Mt Chocorua
Location: Mt Chocorua, White Mountains National Forest, northern NH
Access: From Route 16 near Conway, drive 10 miles west on Highway 112 to the Champney Falls TH on the south side of the road. From Lincoln, drive east on 112 24 miles to the TH.
Trail: 3.8 miles one-way, 2300’ elevation gain
Fees: Yes, there is a parking fee, although I didn't pay it personally so I can't say what it is
Weather: Current and recent weather      Local Forecast

September 2003
We’ve decided to hike Mt Chocorua. All the guidebooks gush over it, noting that it is the most photographed mountain in the White Mountains (a vague honor) and also noting that even 55-year olds like my mother can make it without pause and without climbing ropes, which is a plus for me too. My girlfriend Andra and I have been in the great northeast for about a week, taking in various pleasures from the Atlantic Ocean to the carnival-like atmosphere of the Saratoga Springs Horserace. I am blessed to have fallen smitten over a woman who likes to hike almost as much as I do, and yet is not so masculine that she could out-wrestle me (I think). This is a rare find. My mother, who has lived in the New Hampshire since 1995, is also enthusiastic about being out from under shingled roofs and plastered ceilings when the weather outside is nice. The dog that lives with her, a "stout" Cocker Spaniel named Yossel, never passes up an opportunity to rove around. So, naturally, we decide that hiking a good mountain trail is the thing to do, and Chocorua fits the bill.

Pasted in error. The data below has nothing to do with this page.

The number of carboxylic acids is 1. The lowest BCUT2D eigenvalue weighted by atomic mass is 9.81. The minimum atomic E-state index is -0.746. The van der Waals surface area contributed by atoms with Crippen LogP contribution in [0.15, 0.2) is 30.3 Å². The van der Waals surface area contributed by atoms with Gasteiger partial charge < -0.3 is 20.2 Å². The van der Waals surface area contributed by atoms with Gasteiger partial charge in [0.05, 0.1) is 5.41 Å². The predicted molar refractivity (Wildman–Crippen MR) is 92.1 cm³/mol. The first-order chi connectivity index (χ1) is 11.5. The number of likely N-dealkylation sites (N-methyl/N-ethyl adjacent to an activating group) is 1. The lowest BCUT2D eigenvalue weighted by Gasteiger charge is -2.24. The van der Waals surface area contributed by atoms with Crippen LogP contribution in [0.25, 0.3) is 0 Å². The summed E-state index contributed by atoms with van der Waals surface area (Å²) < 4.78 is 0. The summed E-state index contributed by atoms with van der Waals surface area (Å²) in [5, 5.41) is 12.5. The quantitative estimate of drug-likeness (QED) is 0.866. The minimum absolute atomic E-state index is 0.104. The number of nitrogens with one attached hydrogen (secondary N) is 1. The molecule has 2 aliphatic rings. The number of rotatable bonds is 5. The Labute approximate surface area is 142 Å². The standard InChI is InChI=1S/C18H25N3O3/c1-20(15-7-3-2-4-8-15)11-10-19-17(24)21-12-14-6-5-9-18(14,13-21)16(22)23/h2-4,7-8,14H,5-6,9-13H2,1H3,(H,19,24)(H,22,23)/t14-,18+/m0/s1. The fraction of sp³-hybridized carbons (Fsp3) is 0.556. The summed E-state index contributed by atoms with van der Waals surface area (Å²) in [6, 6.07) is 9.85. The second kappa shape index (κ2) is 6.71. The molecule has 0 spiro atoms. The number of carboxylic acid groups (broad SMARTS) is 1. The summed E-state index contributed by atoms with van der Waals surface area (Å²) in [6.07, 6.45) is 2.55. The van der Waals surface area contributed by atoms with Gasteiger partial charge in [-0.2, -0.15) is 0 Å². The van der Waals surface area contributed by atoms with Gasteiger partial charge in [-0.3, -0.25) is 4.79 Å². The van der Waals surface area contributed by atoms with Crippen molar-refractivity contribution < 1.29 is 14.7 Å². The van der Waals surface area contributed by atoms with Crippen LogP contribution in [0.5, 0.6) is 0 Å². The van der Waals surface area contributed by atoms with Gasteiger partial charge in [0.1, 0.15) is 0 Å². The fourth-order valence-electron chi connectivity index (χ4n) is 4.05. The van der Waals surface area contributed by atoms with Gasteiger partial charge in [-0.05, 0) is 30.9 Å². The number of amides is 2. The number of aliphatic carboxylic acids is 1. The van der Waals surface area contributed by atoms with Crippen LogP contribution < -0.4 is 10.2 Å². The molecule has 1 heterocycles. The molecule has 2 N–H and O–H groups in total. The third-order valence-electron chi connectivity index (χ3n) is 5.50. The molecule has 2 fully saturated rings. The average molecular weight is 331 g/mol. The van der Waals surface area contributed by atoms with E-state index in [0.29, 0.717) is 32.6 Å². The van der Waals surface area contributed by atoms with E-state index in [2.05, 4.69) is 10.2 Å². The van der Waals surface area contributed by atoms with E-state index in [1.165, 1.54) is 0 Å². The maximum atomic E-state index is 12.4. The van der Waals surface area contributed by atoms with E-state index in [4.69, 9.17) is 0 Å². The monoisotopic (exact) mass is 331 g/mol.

Along the trail to Mt Chocorua
The drive north from New Hampshire’s queen city, Manchester, to the mountain town of Lincoln is pleasant. The day is warm, the air is sweet and humid, and that peculiar blue which is somehow unique to September glows electrically in the sky overhead, virtually unimpeded by white clouds. It is still early for leaf-changing, being only Labor Day, and green vegetation still dominates the slopes and undulating hills. A quick stop at the Forest Service building in Lincoln scores us a $25 year-long pass that officially allows us to go enjoy our public lands. I vote for the $3 daily pass, but Mom overrules, insisting she’ll be coming back. I believe her, mainly because I would also be coming back again and again if I lived in Manchester. 

We set out west on the Kancamagus Highway (NH112), a name that engraves itself on the mind. I like the sound of the name, enhanced as it is by all whom I speak with who seem to add an extra n in the word. Kancamagus means "Fearless One", and was the name given to the grandnephew of Passaconaway, a Chief who united 17 native tribes of central New England into the Penacook Confederacy in 16271. Kancamagus promoted peace between white settlers and natives, but in conflict escalated between the English and natives, and he fled with many followers to northern New Hampshire/Canada. The Kancamagus Highway stretches from the town of Lincoln in the east to the town of Conway in the west. Begun in 1837, it finally linked these two towns in 19592 (and you thought road crews were slow in your neighborhood). The road is well-kept and dark black. We pass a paving crew making it moreso on our way east under large maples, birches and white pines. The road winds uphill through the deep woods generally shadowing the Pemigewasset River towards Kancamagus Pass (2855’), where the road then descends by degrees along the Swift River towards Conway. Chocorua is closer to Conway than to Lincoln, so we get to enjoy most of the highway and surrounding beauty on the way.